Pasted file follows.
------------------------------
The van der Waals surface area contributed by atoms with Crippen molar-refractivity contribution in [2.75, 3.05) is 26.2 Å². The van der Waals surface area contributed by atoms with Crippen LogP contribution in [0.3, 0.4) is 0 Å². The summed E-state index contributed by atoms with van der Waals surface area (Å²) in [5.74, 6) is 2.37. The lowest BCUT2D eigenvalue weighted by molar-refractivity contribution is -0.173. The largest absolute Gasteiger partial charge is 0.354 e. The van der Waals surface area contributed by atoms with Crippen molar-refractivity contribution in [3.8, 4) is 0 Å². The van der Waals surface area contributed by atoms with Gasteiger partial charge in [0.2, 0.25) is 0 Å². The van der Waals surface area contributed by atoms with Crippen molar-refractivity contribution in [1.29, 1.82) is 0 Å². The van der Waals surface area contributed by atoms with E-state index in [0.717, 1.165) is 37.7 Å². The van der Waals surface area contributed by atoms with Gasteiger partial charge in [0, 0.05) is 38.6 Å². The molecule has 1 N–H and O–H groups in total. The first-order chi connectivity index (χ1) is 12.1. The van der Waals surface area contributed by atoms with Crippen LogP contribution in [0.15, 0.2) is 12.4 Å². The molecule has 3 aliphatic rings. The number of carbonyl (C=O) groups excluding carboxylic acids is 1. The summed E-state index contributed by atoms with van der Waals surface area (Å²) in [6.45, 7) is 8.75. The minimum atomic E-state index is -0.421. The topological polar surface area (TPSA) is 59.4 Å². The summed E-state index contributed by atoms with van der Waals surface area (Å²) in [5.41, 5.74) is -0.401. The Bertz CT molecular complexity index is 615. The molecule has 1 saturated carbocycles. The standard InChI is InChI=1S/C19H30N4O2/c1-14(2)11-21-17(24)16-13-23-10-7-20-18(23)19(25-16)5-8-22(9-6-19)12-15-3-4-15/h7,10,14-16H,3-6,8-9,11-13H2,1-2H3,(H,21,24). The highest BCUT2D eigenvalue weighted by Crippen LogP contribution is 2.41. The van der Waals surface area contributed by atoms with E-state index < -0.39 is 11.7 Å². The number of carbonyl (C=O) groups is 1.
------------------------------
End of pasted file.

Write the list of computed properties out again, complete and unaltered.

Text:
The van der Waals surface area contributed by atoms with Crippen molar-refractivity contribution in [2.75, 3.05) is 26.2 Å². The van der Waals surface area contributed by atoms with Crippen LogP contribution in [0.3, 0.4) is 0 Å². The summed E-state index contributed by atoms with van der Waals surface area (Å²) in [5.74, 6) is 2.37. The lowest BCUT2D eigenvalue weighted by molar-refractivity contribution is -0.173. The largest absolute Gasteiger partial charge is 0.354 e. The van der Waals surface area contributed by atoms with Crippen molar-refractivity contribution in [3.8, 4) is 0 Å². The van der Waals surface area contributed by atoms with Gasteiger partial charge in [0.2, 0.25) is 0 Å². The van der Waals surface area contributed by atoms with Crippen molar-refractivity contribution in [1.29, 1.82) is 0 Å². The van der Waals surface area contributed by atoms with E-state index in [0.717, 1.165) is 37.7 Å². The van der Waals surface area contributed by atoms with Gasteiger partial charge in [0, 0.05) is 38.6 Å². The molecule has 1 N–H and O–H groups in total. The first-order chi connectivity index (χ1) is 12.1. The van der Waals surface area contributed by atoms with Crippen LogP contribution in [0.15, 0.2) is 12.4 Å². The molecule has 3 aliphatic rings. The number of carbonyl (C=O) groups excluding carboxylic acids is 1. The summed E-state index contributed by atoms with van der Waals surface area (Å²) in [6.45, 7) is 8.75. The minimum atomic E-state index is -0.421. The topological polar surface area (TPSA) is 59.4 Å². The summed E-state index contributed by atoms with van der Waals surface area (Å²) in [5.41, 5.74) is -0.401. The Bertz CT molecular complexity index is 615. The molecule has 1 saturated carbocycles. The standard InChI is InChI=1S/C19H30N4O2/c1-14(2)11-21-17(24)16-13-23-10-7-20-18(23)19(25-16)5-8-22(9-6-19)12-15-3-4-15/h7,10,14-16H,3-6,8-9,11-13H2,1-2H3,(H,21,24). The highest BCUT2D eigenvalue weighted by Crippen LogP contribution is 2.41. The van der Waals surface area contributed by atoms with E-state index < -0.39 is 11.7 Å². The number of carbonyl (C=O) groups is 1.